And the time thing. You know, if you're having SUCH a time crunch that you must cut out a ton of scenes, you might THINK that you wouldn't make the situation worse by ADDING IN a bunch of extraneous scenes that weren't in the book, apparently just to show off your Nifty Special Effects. Like the fact that they took basically a scuffle-and-dash, and decided to just turn it into two big strung-out fights with a werewolf? And what a screwed up werewolf that was - at least then I realized why they changed the whole "recognition" part of the Dark Arts class to "what's the difference between a werewolf and an animagus" rather than how can you tell a werewolf from a normal wolf" - since in the movie's world, that'd be a no-brainer.

Also, when you do have to cut out scenes, it helps if they aren't some of the perhaps minor scenes that make the book as warm as it is, and also cut out scenes that frankly are going to cause problems later in the series for being cut. Like Pigwidgeon. They don't even bother to show the scene where Ron receives him, unless they're going to cut that lil' guy out of the movies altogether later on. And the scene where Harry meets up with the Dursleys, and basically gets his "out" from getting picked on too badly the next summer. The scene with Ron in bed, and the attack. And speaking of attacks, the scene with the Fat Lady and her painting slashing, where she goes from a serious victim seeking comfort from a friend into a Hippo joke. And the total omission (except a few sightings, not pointed out) of Sir Cadigan, although that at least can be attributed to lack of time. Or Crookshanks - hell, I'm wondering why they bothered to even include MENTION of him in the movie. They took out Hermione getting him - he just shows up. They take out any of his connections to Sirius. And the one thing he does do in the movie - cause Scabbers to apparently die - is almost nullified by the fact that they don't even bother to have Ron and Hermione have a big row over it.

And then as I mentioned they in their infinite wisdom also decide to cut out all the minor scenes that yet were so great, and stand out more than most from the book. Like Neville and the passwords (and don't even get me started on Neville - the word coming to mind when we see him is supposed to be "clumsy," not "pratfall" or "slapstick" - he's a clutzy kid who can't do anything right, not a freaking Vaudeville act). Or the (correct) receiving of the Firebolt, and the fallout from that. Or... for Pete's sake.. the whole second match of Quidditch! Hell, even poor Hogsmeade barely rated any screen time. OR Snape, one of the whole banes of Harry's existance. Damnit, they couldn't even keep the ending of the "rescue" right, and give Harry and Hermione a "watertight" alibi as to just why they didn't help in the escape.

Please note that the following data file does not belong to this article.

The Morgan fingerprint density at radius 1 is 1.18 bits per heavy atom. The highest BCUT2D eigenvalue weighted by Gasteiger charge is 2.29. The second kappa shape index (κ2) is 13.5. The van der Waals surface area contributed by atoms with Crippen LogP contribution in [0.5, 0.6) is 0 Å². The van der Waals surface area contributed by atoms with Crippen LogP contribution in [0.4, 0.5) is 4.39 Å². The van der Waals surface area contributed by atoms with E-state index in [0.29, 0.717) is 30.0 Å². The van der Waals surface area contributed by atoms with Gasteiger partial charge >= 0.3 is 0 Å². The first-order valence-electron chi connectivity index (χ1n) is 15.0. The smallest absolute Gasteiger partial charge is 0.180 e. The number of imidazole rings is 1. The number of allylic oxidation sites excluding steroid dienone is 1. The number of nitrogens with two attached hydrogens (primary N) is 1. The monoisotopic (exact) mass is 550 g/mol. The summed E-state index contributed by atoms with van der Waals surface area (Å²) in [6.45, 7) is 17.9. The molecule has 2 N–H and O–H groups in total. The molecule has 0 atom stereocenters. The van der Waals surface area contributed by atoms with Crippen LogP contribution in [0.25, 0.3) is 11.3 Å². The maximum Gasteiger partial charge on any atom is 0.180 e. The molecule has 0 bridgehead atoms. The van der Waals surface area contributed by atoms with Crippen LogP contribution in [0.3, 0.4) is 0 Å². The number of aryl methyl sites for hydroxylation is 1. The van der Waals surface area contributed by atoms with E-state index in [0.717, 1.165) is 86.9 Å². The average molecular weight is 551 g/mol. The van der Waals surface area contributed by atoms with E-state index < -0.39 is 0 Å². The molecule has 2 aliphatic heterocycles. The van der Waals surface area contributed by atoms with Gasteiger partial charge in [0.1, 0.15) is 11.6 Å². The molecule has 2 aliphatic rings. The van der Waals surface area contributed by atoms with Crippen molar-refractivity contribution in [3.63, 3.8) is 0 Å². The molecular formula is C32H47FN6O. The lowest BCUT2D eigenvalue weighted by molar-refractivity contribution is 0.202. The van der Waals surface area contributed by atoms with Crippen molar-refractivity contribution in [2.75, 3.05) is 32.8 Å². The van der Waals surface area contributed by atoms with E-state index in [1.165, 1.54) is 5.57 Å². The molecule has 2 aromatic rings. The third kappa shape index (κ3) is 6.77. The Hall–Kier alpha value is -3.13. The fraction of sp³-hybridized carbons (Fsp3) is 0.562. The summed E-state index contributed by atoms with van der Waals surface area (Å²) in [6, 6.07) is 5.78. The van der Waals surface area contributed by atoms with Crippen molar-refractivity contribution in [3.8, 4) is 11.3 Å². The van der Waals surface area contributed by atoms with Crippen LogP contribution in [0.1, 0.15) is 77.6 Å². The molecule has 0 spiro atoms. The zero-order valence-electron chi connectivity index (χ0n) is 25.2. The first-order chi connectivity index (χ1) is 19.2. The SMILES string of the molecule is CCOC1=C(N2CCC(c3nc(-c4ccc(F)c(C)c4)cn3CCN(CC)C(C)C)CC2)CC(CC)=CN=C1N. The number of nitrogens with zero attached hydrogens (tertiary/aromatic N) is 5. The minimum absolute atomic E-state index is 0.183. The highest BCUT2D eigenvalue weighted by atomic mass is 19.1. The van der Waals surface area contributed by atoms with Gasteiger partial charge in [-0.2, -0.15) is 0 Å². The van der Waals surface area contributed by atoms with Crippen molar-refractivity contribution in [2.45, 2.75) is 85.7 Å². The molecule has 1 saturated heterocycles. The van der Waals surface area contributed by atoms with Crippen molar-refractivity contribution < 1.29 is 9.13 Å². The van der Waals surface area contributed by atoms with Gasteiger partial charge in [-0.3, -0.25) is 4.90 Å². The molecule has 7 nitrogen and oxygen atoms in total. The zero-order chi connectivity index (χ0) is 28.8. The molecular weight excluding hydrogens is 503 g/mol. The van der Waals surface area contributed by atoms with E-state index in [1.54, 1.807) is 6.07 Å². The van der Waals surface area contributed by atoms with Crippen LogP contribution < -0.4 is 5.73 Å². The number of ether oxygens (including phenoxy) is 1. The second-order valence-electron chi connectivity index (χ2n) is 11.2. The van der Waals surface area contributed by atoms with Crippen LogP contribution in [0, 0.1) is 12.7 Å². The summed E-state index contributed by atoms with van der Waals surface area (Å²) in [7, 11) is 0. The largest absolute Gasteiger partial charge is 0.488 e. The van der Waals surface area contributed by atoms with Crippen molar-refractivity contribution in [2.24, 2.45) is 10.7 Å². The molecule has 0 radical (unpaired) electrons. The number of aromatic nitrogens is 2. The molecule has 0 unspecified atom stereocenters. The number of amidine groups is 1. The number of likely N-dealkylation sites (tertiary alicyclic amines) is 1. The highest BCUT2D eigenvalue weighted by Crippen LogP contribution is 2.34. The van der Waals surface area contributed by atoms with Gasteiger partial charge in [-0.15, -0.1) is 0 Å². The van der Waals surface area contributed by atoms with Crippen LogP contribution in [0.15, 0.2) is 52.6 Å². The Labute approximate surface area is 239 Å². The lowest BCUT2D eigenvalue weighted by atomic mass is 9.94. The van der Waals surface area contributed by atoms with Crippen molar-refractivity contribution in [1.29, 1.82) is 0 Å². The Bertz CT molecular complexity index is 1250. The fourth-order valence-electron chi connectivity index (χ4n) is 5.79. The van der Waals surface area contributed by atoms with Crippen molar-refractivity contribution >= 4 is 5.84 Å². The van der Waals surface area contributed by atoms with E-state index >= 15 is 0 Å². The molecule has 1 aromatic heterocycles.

And the Dementors themselves. I remember them being described as more or less "floating" along the ground. I don't recall them being able to fly three friggin hundred feet in the air. Not to mention that it's a bit pathetic when the actual special effects themselves start competing with the actors in a how-big-is-your-hamminess competition. Oh, and it would have been nice to have some mention of the Dementors' Kiss, and the danger that it poses, BEFORE pretty much all the danger from them was ancient history.

And probably the worst omission in the entire movie? Yeah, the map, and more importantly its creators. You know, considering the fact that the whole "Moonie, Wormtail, Padfoot and Prongs" thing was in many ways CENTRAL TO THE PLOT OF THE BOOK, it might have been nice to even have SOME MENTION OF IT in explanation. You know? You think? But not a word. The only time we *hear* those names is when the map is read from. Touching on that, they don't even *bother* to really point out how Sirius escaped, or how he broke into Hogwarts, although at least some of that can be put together by an astute watcher who really connects the dots well. But we get NO mention of Lupin's history with the group, or why the group really formed (and under those names) in the first place, we get NO explanation of the whole getup at the end when Harry is confronting Sirius (and gods do we miss so much from it! That entire scene was just... limp), and we have no idea of how it connects to Harry, his Patronus - anything. Hell, we don't even get a mention of a Secret Keeper, or just why it was so "positive" that Sirius was behind Peter's death, or how it actually came to be that he wasn't. NOTHING. Gah, I'm getting angry just thinking about it again.